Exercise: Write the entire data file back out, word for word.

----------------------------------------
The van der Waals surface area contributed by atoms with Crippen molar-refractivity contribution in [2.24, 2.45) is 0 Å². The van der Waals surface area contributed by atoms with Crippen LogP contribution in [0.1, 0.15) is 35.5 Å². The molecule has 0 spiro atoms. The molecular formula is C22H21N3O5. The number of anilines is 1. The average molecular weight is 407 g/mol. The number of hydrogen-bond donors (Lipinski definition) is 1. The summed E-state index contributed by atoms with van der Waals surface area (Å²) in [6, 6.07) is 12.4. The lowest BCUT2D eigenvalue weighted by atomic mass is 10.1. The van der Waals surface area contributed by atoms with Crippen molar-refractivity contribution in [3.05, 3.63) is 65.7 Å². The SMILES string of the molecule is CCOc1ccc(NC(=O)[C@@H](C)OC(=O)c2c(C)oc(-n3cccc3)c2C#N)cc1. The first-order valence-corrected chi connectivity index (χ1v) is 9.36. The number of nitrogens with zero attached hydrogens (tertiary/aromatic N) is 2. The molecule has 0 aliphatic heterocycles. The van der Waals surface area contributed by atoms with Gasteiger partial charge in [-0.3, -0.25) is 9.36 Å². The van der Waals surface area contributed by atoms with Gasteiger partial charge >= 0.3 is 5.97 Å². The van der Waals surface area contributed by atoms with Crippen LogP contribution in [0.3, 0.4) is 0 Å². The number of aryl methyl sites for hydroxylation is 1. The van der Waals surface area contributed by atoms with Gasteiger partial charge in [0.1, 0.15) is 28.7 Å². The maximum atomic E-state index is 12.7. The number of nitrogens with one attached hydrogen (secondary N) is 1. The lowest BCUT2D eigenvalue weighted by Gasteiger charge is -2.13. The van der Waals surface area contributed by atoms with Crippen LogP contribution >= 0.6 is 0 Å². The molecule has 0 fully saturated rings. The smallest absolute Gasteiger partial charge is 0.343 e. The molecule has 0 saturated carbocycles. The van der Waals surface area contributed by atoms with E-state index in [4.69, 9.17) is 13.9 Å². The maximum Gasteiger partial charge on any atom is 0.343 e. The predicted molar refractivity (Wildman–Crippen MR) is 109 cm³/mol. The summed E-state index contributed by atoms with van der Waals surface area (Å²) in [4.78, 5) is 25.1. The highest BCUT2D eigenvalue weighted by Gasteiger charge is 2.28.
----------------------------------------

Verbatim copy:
The van der Waals surface area contributed by atoms with Crippen molar-refractivity contribution in [2.24, 2.45) is 0 Å². The van der Waals surface area contributed by atoms with Crippen LogP contribution in [0.1, 0.15) is 35.5 Å². The molecule has 0 spiro atoms. The molecular formula is C22H21N3O5. The number of anilines is 1. The average molecular weight is 407 g/mol. The number of hydrogen-bond donors (Lipinski definition) is 1. The summed E-state index contributed by atoms with van der Waals surface area (Å²) in [6, 6.07) is 12.4. The lowest BCUT2D eigenvalue weighted by atomic mass is 10.1. The van der Waals surface area contributed by atoms with Crippen molar-refractivity contribution in [3.05, 3.63) is 65.7 Å². The SMILES string of the molecule is CCOc1ccc(NC(=O)[C@@H](C)OC(=O)c2c(C)oc(-n3cccc3)c2C#N)cc1. The first-order valence-corrected chi connectivity index (χ1v) is 9.36. The number of nitrogens with zero attached hydrogens (tertiary/aromatic N) is 2. The molecule has 0 aliphatic heterocycles. The van der Waals surface area contributed by atoms with Gasteiger partial charge in [-0.3, -0.25) is 9.36 Å². The van der Waals surface area contributed by atoms with Gasteiger partial charge >= 0.3 is 5.97 Å². The van der Waals surface area contributed by atoms with Crippen LogP contribution in [0.3, 0.4) is 0 Å². The number of aryl methyl sites for hydroxylation is 1. The van der Waals surface area contributed by atoms with Gasteiger partial charge in [0.1, 0.15) is 28.7 Å². The maximum atomic E-state index is 12.7. The number of nitrogens with one attached hydrogen (secondary N) is 1. The lowest BCUT2D eigenvalue weighted by Gasteiger charge is -2.13. The van der Waals surface area contributed by atoms with Crippen LogP contribution >= 0.6 is 0 Å². The molecule has 0 fully saturated rings. The smallest absolute Gasteiger partial charge is 0.343 e. The molecule has 0 saturated carbocycles. The van der Waals surface area contributed by atoms with E-state index in [4.69, 9.17) is 13.9 Å². The maximum Gasteiger partial charge on any atom is 0.343 e. The predicted molar refractivity (Wildman–Crippen MR) is 109 cm³/mol. The summed E-state index contributed by atoms with van der Waals surface area (Å²) in [4.78, 5) is 25.1. The highest BCUT2D eigenvalue weighted by Gasteiger charge is 2.28.